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Post to respond to below—– Ethic codes are principles that are intended as a guideline for psychologist and the standard to which all psychologist should and must conduct themselves. All the guidelines in the Ethical Principles of Psychologists and Code of Conduct and Specialty Guidelines for Forensic Psychology are set forth to ensure that psychologist have a manner of ways in which they conduct themselves that will be beneficial to both the client and all persons involved. All the standards set forth play a significant role in maintaining a professional working relationship with the client, community, and sometimes the justice system. The principle that is most important to me is Principle C: Integrity. This principle is the core basis of all others. In general, it states that psychologist must advocate traits such as truthfulness, honesty and accuracy (APA, 2010). The standard also encourages psychologist to do one’s best to keep their promises and avoid diluted or unwise commitments (APA, 2010). This standard plays a role in the influence of diagnosis and assessment for many reasons. For example, if you are assessing a client and you realize that you may not be able to provide the service that he or she may need you must be able to be honest with the client and yourself to possibly recommend them to a colleague if need be. As a psychologist, you have a commitment to your client to provide the necessary care and service that is most beneficial and best for them.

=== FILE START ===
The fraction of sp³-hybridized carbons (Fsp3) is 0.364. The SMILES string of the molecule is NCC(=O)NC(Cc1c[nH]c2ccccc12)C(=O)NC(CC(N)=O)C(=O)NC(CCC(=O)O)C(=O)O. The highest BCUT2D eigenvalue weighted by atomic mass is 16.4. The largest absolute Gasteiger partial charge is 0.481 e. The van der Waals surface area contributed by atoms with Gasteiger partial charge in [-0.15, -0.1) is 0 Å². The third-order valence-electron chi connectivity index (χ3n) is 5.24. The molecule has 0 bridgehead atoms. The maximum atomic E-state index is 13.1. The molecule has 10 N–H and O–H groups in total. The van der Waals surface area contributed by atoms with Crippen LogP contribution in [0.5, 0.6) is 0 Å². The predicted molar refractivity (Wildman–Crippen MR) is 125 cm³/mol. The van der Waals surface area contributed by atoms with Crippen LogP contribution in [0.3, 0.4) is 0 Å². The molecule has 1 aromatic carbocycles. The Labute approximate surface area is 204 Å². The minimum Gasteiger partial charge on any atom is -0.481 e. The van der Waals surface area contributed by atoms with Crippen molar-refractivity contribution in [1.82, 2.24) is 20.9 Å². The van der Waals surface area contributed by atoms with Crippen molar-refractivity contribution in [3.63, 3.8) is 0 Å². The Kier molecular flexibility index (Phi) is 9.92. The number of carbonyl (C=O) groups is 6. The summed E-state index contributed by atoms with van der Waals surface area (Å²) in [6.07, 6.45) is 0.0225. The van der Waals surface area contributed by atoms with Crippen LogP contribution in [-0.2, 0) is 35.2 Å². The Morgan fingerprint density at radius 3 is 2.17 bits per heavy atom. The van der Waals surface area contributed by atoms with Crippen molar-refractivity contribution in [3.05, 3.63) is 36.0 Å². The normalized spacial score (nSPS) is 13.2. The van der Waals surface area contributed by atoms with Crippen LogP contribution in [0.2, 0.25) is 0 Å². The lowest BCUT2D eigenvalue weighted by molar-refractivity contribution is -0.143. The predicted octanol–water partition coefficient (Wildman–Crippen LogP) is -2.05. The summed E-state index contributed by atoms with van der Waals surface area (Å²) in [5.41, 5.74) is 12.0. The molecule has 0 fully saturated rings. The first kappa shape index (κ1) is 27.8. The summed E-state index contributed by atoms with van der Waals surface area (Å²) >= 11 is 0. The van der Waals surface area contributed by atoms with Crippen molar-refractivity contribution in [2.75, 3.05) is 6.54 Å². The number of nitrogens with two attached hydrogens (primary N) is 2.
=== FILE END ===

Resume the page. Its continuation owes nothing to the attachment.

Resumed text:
Tennessee has a specific set of procedures and codes for psychologist that are set forth in the Tennessee Code Annotated. This section in the TCA lays out the rules governing psychologist in the state. The code specifically states that psychologist can assess clients regarding personal characteristics, mental status, behavioral analysis, psychopathy, neurological functions and all reasonable functions deemed necessary. One difference that I observed between Tennessee laws that govern psychologist and the Ethical principles of Psychologist from APA is regarding payment of services. Tennessee states that, “A Psychologist’s services may be rendered to individuals, families, groups, organizations and the public, without regard to whether payment is received for services rendered (Tennessee Department of Health). This is different than what is in the APA ethical principle 6.04. Principle 6.04 states that as soon as possible a psychologist much reach an agreement with the client that specifies compensation and billing arrangements (APA, 2010). This is not a conflict for me personally but, I find it interesting that Tennessee specifically states this in rules and procedures that are set forth for psychologist in the state.
American Psychological Association. (n.d.). Ethical principles of psychologists and code of conduct. Retrieved from
Tennessee Department of Health. (n.d.). Board of Examiners of Psychology. Rules of the Board of Examiners in Psychology. Retrieved from https://tn.gov/health/article/psych-statutes on March 7, 2017.